Released: 2014, Napalm Records
Liv Kristine obviously is one of the most recognizable and enduring artists in symphonic female-fronted metal. VERVAIN is her fifth solo album, the prolific soprano continuing to make inspiring music now 11 years after her pioneering work in Theatre of Tragedy ended. Kristine has wisely avoided the direction that Lacuna Coil took on KARMACODE, which was oversaturated with down-tuned guitars and Nu-Metal tendencies. Even Delain and Within Temptation decided to go trendy on their most recent albums, so VERVAIN is a refreshing and firmly committed album to the more traditional elements of Gothic female-fronted metal.
Kristine continues to prove that her solo work does not need the “beauty and beast” vocal patterns she helped start with Theatre of Tragedy, her powerful and enticing vocals being all the sustenance needed without the tainted and now clichéd death metal male vocals for contrast. I personally never cared for that; if I want to hear death metal vocals, I will listen to death metal. I listen to female-fronted metal when I want to hear, surprise, females sing! Thus, songs like the opening “My Wilderness”, “Creeper”, and “Oblivion” are glorious songs featuring Kristine’s angelic vocals, but also elements of Doom, Gothic Metal, and even hints at dark pop. Greatly aiding the impact of the album overall are the compact and resonating songs, with half of the songs being under four minutes long, and only two that barely eclipse the five minute mark.
There are two worthy guest vocal tracks, with Michelle Darkness of End Of Green partnering with Kristine on “Love Decay”, a memorable song that carefully matches both vocalists styles with complimentary backing music. “Stronghold Of Angels” features the indomitable Doro Pesch, a woman that embodies the very essence of all that is right with metal music. Doro’s parts are unmistakably Doro, but work well within the overall concept of the song.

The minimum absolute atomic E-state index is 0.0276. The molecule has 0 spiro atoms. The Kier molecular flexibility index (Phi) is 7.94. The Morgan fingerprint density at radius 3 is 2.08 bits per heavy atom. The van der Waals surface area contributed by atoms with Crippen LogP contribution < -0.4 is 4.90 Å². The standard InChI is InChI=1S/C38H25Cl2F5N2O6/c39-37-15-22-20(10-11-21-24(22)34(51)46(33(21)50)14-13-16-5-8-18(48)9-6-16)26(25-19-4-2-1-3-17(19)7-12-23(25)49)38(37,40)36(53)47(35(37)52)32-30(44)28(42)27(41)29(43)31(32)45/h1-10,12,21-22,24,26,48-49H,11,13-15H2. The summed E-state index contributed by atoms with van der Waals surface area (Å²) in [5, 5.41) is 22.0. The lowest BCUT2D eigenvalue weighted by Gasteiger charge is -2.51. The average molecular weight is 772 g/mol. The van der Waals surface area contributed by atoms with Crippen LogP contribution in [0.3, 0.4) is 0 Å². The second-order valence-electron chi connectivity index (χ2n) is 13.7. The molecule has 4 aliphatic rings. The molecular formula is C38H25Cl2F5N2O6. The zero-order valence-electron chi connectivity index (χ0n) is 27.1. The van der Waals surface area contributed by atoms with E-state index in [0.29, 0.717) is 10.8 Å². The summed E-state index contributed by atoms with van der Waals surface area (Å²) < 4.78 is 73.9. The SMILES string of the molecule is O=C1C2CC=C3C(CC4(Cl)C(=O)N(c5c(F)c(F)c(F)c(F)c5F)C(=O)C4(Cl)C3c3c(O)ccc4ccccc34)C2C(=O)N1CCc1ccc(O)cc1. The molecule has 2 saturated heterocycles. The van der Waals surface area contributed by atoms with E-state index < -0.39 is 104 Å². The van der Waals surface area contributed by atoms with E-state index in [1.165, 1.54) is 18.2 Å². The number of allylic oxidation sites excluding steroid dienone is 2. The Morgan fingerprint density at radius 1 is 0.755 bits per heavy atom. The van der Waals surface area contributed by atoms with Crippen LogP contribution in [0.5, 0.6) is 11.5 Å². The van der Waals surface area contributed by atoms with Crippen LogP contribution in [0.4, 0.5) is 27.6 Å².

Ultimately, VERVAIN is centered upon the mesmerizing vocals of Kristine. The music is certainly adequate, appropriately setting the mood and framework for Kristine to work her magic, but mostly staying out of her way. The mood is dark through its entirety and thankfully leans almost exclusively towards traditional female-fronted Goth metal. It would be no exaggeration to call the album a full-on return to Kristine’s roots. Perhaps VERVAIN’s greatest strength is that in a subgenre that is beyond the point of saturation, the album manages to stand out and make an impression, which is no easy task. Fans of Beseech, Leave’s Eyes, Theatre of Tragedy and Flowing Tears will definitely want to make time for listening to VERVAIN.